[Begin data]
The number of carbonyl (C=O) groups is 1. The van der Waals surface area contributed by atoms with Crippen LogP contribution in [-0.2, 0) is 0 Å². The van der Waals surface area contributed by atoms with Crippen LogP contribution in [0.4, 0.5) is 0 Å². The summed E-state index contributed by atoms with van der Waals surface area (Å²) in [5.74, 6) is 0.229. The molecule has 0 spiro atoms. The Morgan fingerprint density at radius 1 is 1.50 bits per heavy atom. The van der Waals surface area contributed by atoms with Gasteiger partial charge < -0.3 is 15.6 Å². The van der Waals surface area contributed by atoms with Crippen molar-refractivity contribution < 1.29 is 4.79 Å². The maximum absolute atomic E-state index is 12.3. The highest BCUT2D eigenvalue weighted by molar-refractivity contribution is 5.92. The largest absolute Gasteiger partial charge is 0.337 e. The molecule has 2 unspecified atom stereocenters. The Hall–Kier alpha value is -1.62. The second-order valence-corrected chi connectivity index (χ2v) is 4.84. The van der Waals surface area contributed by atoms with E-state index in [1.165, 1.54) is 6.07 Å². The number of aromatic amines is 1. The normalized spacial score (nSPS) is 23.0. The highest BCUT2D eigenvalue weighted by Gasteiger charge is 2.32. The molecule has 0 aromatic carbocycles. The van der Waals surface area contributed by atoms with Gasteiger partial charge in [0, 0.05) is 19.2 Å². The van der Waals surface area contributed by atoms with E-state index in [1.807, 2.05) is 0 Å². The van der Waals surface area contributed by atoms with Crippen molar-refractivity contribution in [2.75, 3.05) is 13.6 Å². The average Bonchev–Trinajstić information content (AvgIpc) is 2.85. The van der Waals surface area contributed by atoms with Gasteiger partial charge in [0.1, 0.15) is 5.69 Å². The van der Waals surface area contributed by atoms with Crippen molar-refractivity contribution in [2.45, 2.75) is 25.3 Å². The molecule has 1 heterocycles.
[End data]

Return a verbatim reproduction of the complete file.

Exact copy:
The number of carbonyl (C=O) groups is 1. The van der Waals surface area contributed by atoms with Crippen LogP contribution in [-0.2, 0) is 0 Å². The van der Waals surface area contributed by atoms with Crippen LogP contribution in [0.4, 0.5) is 0 Å². The summed E-state index contributed by atoms with van der Waals surface area (Å²) in [5.74, 6) is 0.229. The molecule has 0 spiro atoms. The Morgan fingerprint density at radius 1 is 1.50 bits per heavy atom. The van der Waals surface area contributed by atoms with Gasteiger partial charge < -0.3 is 15.6 Å². The van der Waals surface area contributed by atoms with Crippen molar-refractivity contribution < 1.29 is 4.79 Å². The maximum absolute atomic E-state index is 12.3. The highest BCUT2D eigenvalue weighted by molar-refractivity contribution is 5.92. The largest absolute Gasteiger partial charge is 0.337 e. The molecule has 2 unspecified atom stereocenters. The Hall–Kier alpha value is -1.62. The second-order valence-corrected chi connectivity index (χ2v) is 4.84. The van der Waals surface area contributed by atoms with E-state index in [1.165, 1.54) is 6.07 Å². The number of aromatic amines is 1. The normalized spacial score (nSPS) is 23.0. The highest BCUT2D eigenvalue weighted by Gasteiger charge is 2.32. The molecule has 0 aromatic carbocycles. The van der Waals surface area contributed by atoms with Gasteiger partial charge in [0, 0.05) is 19.2 Å². The van der Waals surface area contributed by atoms with E-state index in [1.807, 2.05) is 0 Å². The van der Waals surface area contributed by atoms with Crippen molar-refractivity contribution in [2.75, 3.05) is 13.6 Å². The average Bonchev–Trinajstić information content (AvgIpc) is 2.85. The van der Waals surface area contributed by atoms with Gasteiger partial charge in [0.1, 0.15) is 5.69 Å². The van der Waals surface area contributed by atoms with Crippen molar-refractivity contribution in [2.45, 2.75) is 25.3 Å². The molecule has 1 heterocycles.